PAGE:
Sense neglect is when you don’t bother to give three or four out of the five senses a chance. Your descriptions mainly consist of what a character/narrator sees and/or hears, but very rarely mention taste, smell, or touch. You’d notice if you could suddenly not smell or feel anything, wouldn’t your readers notice too? Simulations are most effective when all or most of the senses are activated, so submerge your reader in the story by not neglecting your senses. Embrace them! And use them to your advantage.
I know it sounds like it won’t help much, but it does actually deserve some thought. It’s easy to start skimming through a story instead of actually reading when all the names begin with the same letter, or have the same vowel sounds. If you think you could manage to do that without causing too much harm to come to your story, try it. Perhaps Toby, Tony, and Tracy will be more likely to suck readers into the story and help them absorb it if you make a few edits to their names.
Nobody (at least nobody I know of) wants to sit and hear someone drone on and on about the same old subject without varying their word choice the tiniest bit. They'll get bored and want to put the book down.
Just don’t. And this isn’t just a tip for making your writing interesting, it applies to all things you’re interested in doing.
Cooking, research, painting, gymnastics, etc. Remember that if you managed to do it, you can most definitely manage to do it better. So why stop in the middle and say “Meh… it’s good enough”? Not to sound cliche here, but you won’t improve if you don’t push what you think you’re capable of. The most common reason why I find some of my work boring is that I didn’t try hard enough and stopped working because I felt lazy. I know that if I don’t put in my hardest work on a story, it doesn’t deserve half the attention I wanted it to get. It deserves exactly what I put into it. And it gets about that much, too.
There’s no reason why anyone should settle for mediocre and expect everything wonderful to come raining down around them. For some people, success comes quickly because they have connections with the right people, but the best thing you can be known for is what you worked hard on. Don’t stop in the middle. Keep going.
Online story outline/setting generator:
My “Abstract Vs Concrete” tutorial here on DA:
Ever think there must be a better way to beef up your writing than to spill on for pages and pages? There is. To use an idiomatic expression, the devil is in the details. Now let’s get specific.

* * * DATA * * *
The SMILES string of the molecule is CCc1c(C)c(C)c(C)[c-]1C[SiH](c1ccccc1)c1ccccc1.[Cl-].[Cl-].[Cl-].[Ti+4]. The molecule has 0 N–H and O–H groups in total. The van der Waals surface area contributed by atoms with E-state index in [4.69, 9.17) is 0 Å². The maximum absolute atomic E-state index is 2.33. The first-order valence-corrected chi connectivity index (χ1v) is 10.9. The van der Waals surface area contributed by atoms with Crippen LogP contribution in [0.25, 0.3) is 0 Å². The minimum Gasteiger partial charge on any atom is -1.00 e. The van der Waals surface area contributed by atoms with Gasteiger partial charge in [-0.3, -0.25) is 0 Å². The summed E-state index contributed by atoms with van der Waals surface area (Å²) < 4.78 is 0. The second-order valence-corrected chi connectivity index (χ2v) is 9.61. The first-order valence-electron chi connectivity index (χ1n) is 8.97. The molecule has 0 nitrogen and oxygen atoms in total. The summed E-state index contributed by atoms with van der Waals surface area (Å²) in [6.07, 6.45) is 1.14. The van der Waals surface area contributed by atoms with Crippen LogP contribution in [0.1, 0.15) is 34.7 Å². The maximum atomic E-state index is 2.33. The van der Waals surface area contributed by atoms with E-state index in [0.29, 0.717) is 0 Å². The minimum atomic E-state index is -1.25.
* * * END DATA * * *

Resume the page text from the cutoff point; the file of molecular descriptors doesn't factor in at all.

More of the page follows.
Think about playing ‘Mad Libs.’ They often ask for you to fill certain spaces in with nouns. But what they don’t specify is whether these nouns are abstract or concrete.
What is an abstract noun?
According to Google: “[An abstract noun is] a noun denoting an idea, quality, or state rather than a concrete object.” Some examples: Bravery, candor, jollity.
You can’t touch abstract nouns or perceive them with any of your real-world senses, although you’re able to see evidence of them. (You cannot hold sadness, but you can physically perceive the qualities a sad person may exhibit.) These can also be abstract adjectives: brave, candid, and jolly.
What is a concrete noun?
Google found me the following definition: “Concrete nouns are things that you can experience through your five senses: sight, smell, hearing, taste, and touch.” Some examples: A cat, light, the moon.
You can touch and physically perceive concrete nouns, whereas abstract nouns are the ghosts of the noun community. You can only tell they’re there by the things they leave behind.
How does this connect to beefing up my writing?
Abstract nouns are vague ideas that can have many different connotations and definitions depending on the context and depending on the reader. Concrete nouns, however, have specific definitions, and allow the reader to more easily create an image in their mind.
For example, which sentence evokes more meaning to you?
She was very tall.
Her high heels caused her to tower several inches over his head.
Chances are, you more easily visualized the second sentence. In the first sentence, you only had the idea she was tall. Height is an abstract concept because it raises questions like: Tall compared to what? How tall? Tall physically or tall as in having a lot of confidence? In the second sentence, you can visualize her high heels raising her up and get a general idea of how tall she is, making this character that much easier to see.
This doesn’t sound like it would add much to your writing. After all, you say, tall is tall. What difference does it make how specific it is?
A lot of difference. It’s been shown that characters people can more easily visualize are the ones that they tend to identify with. Even if you’ve never watched your uncle die in a plane crash, you would be more likely to identify with a character’s struggles if they say their uncle ‘perished after his plane hit a mountain’ rather than simply saying ‘he died.’ Seeing the smoke billow out as the plane falls, hearing screams, it all contributes to the level of connection you have with this character.